uncsalogo09

Sept. 18, 2012/ FOR IMMEDIATE RELEASE
Media Contact: Scott Carpenter, Capture Public Relations & Marketing, 336-722-9660,
scott@capturevalue.com


2012 NUTCRACKER BOX OFFICE OPENING KICK-OFF EVENT IS SEPT. 29

All Tickets $5 Off from 10 a.m. to Noon
(subject to restrictions)

American Ballet Theatre, New York City Ballet Guest Artists
for Thursday and Friday Nutcracker Performances


WINSTON-SALEM – There are a few local traditions that you just can’t miss every fall: the Dixie Classic Fair, the start of the college football season at Wake Forest and WSSU, and the annual kick-off event for The Nutcracker. This year’s kick-off event will take place at the Stevens Center, located at 405 West Fourth Street in downtown Winston-Salem, on Saturday, Sept. 29 from 10 a.m. to noon. This will be the first opportunity to purchase tickets to the 2012 University of North Carolina School of the Arts’ (UNCSA) production of The Nutcracker. Attendance at last year’s production averaged 92 percent with several shows selling out.

While tickets for The Nutcracker will go on sale to the public officially on Monday, Oct. 1 at the UNCSA Box Office, the special Nutcracker box office opening kick-off event on Sept. 29 is a special “insider’s opportunity” to get 2012 Nutcracker tickets early. As a bonus, those who purchase tickets during the event will be among the first to choose seats and are eligible to receive a $5 discount off each ticket (cannot be combined with any other discount). The $5 off per ticket is eligible for walk-up sales ONLY at the UNCSA Box Office at the Stevens Center on Saturday, Sept. 29 from 10 a.m. until noon. The discount is limited to six tickets per person.

The Sept. 29 kickoff event at the Stevens Center also will feature a variety of FREE fun activities for the whole family including holiday refreshments, face painting, children’s crafts and a chance to have photos taken with characters from The Nutcracker! The Sugar Plum Fairy, the Mouse King, Clara, the Nutcracker Prince, and the Snow Queen will be on hand to pose with your child. Get into the holiday spirit and get a jump start on your holiday cards! Remember to bring your cameras.

Douglas Gawriljuk, a former faculty member of the UNCSA School of Dance who now teaches dance in West Palm Beach, Fla., will return to supervise the 2012 production of The Nutcracker. This year, guest artists Veronika Part (Principal, ABT) and Charles Askegard (Principal, New York City Ballet and Soloist, American Ballet Theatre) will dance the roles of the Sugar Plum Fairy and her Cavalier Prince at the performances on December 13 at 7:30 p.m. and December 14 at 7:30 p.m. (Note to editors: additional information on Gawriljuk, Part and Askegard below)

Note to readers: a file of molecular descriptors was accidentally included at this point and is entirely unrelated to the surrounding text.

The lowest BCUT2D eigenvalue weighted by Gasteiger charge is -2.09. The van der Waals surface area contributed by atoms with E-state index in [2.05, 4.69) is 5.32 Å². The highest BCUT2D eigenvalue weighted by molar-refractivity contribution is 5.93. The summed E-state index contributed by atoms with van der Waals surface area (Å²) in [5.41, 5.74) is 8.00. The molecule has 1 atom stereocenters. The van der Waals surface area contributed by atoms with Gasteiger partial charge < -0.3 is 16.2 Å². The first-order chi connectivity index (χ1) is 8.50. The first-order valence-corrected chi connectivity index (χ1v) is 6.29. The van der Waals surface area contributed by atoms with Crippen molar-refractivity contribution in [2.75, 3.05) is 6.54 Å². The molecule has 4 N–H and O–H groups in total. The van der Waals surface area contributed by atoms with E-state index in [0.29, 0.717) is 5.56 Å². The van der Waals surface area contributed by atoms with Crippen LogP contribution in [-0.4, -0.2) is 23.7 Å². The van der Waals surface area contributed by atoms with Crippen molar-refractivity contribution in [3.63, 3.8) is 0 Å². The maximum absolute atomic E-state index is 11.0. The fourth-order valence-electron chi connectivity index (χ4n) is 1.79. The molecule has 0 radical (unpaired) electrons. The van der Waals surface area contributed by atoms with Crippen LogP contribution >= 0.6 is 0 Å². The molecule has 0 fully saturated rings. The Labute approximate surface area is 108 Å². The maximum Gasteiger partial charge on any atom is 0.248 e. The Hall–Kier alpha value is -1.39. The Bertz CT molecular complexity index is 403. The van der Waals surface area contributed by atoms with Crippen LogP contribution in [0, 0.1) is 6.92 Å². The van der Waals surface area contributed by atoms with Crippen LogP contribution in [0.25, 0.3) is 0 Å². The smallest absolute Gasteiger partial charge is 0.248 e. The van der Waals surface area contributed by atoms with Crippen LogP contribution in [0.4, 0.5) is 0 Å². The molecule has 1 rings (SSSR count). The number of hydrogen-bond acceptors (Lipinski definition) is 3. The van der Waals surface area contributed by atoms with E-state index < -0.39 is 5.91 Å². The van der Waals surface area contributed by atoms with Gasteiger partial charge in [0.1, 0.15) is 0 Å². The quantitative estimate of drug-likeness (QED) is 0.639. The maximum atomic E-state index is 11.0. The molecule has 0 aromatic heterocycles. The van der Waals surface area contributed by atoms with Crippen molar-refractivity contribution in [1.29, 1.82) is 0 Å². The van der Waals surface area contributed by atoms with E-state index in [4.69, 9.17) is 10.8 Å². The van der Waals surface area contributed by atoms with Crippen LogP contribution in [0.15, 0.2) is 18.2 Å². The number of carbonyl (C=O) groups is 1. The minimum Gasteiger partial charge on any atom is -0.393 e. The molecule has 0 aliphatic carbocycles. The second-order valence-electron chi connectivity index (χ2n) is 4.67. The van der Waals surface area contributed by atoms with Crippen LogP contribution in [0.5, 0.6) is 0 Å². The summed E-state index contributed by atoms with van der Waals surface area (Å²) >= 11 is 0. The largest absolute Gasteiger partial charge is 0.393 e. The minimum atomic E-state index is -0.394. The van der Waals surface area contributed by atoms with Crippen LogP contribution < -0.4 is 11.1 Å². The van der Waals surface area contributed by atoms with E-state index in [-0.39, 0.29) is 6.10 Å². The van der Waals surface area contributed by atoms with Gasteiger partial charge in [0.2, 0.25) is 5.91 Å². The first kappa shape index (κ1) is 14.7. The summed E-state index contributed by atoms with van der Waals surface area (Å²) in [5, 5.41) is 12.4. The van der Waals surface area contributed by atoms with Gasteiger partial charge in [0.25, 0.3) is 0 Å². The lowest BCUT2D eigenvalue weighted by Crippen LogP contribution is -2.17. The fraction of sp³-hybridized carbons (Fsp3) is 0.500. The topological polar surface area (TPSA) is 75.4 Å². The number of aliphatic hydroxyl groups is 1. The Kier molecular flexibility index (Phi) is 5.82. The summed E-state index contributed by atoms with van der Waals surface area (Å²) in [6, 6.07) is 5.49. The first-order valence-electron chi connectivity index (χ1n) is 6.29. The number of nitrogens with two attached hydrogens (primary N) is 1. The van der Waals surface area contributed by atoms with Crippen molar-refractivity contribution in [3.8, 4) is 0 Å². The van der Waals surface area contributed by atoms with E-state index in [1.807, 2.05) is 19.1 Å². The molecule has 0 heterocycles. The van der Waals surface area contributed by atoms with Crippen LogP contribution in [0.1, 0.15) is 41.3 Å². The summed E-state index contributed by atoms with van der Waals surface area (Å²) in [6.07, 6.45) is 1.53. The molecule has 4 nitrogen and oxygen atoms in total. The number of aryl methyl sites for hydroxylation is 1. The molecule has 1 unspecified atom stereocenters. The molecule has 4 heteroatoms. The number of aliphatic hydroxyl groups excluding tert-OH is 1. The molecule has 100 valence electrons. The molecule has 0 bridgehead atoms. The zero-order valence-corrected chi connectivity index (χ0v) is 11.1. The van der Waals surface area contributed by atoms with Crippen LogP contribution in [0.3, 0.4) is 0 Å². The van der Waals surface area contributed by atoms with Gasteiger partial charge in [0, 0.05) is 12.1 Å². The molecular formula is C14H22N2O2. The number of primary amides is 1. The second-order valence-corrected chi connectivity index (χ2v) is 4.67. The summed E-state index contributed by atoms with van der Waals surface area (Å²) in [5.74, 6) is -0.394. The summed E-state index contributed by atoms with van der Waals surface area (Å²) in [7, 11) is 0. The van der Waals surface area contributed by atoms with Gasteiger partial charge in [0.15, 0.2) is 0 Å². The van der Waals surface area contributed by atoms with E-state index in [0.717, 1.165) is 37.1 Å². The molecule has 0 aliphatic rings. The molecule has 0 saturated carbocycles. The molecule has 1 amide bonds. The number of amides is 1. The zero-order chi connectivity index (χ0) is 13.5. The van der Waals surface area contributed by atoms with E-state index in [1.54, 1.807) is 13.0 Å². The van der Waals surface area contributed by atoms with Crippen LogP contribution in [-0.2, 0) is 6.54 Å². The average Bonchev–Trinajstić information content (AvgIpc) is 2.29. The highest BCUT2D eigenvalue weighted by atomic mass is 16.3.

The full performance schedule for the UNCSA production of The Nutcracker is: Saturday, Dec. 8 at 2 p.m. and 7:30 p.m.; Sunday, Dec. 9 at 2 p.m.; Thursday and Friday, Dec. 13 and Dec. 14 at 7:30 p.m.; Saturday, Dec. 15 at 2 p.m. and 7:30 p.m. and Sunday, Dec. 16 at 2 p.m. and 7 p.m.

Ticket prices (not including $5 presale event discount) are: Prime Orchestra, $68; Orchestra Center, $50 for adults and $35 for children 13 and under; Orchestra Sides and Front Balcony, $45 for adults and $30 for children 13 and under; Center Balcony, $33 for adults and $24 for children 13 and under; Rear Balcony, $25 for adults and $20 for children 13 and under. Prime Orchestra seating for the two guest artist performances on Dec. 13 and 14 is $75.

For the best deal in town take advantage of the great prices on The Nutcracker “Family Four Pack” for the evening performances on Thursday, Dec. 13 and Sunday, Dec. 16: $130 for Orchestra Side/Front Balcony and $95 for Center Balcony. The “Family Four Pack” offer is subject to availability.

UNCSA’s heralded ballet The Nutcracker received rave reviews from critics and enthusiastic audiences since the reimagined production debuted in 2009. Directed by Ethan Stiefel, former Dean of the UNCSA School of Dance and now artistic director for the Royal New Zealand Ballet, the 2012 production of The Nutcracker remains one of the most-anticipated Triad holiday traditions.

2012 marks the first production of The Nutcracker under the leadership of Susan Jaffe, who was named dean of the UNCSA School of Dance earlier this year. Jaffe is widely known and respected as one of the leading ballerinas in America. For 22 years, Jaffe danced with American Ballet Theatre (ABT), where, after she retired from the stage, she joined the faculty of the Jacqueline Kennedy Onassis School.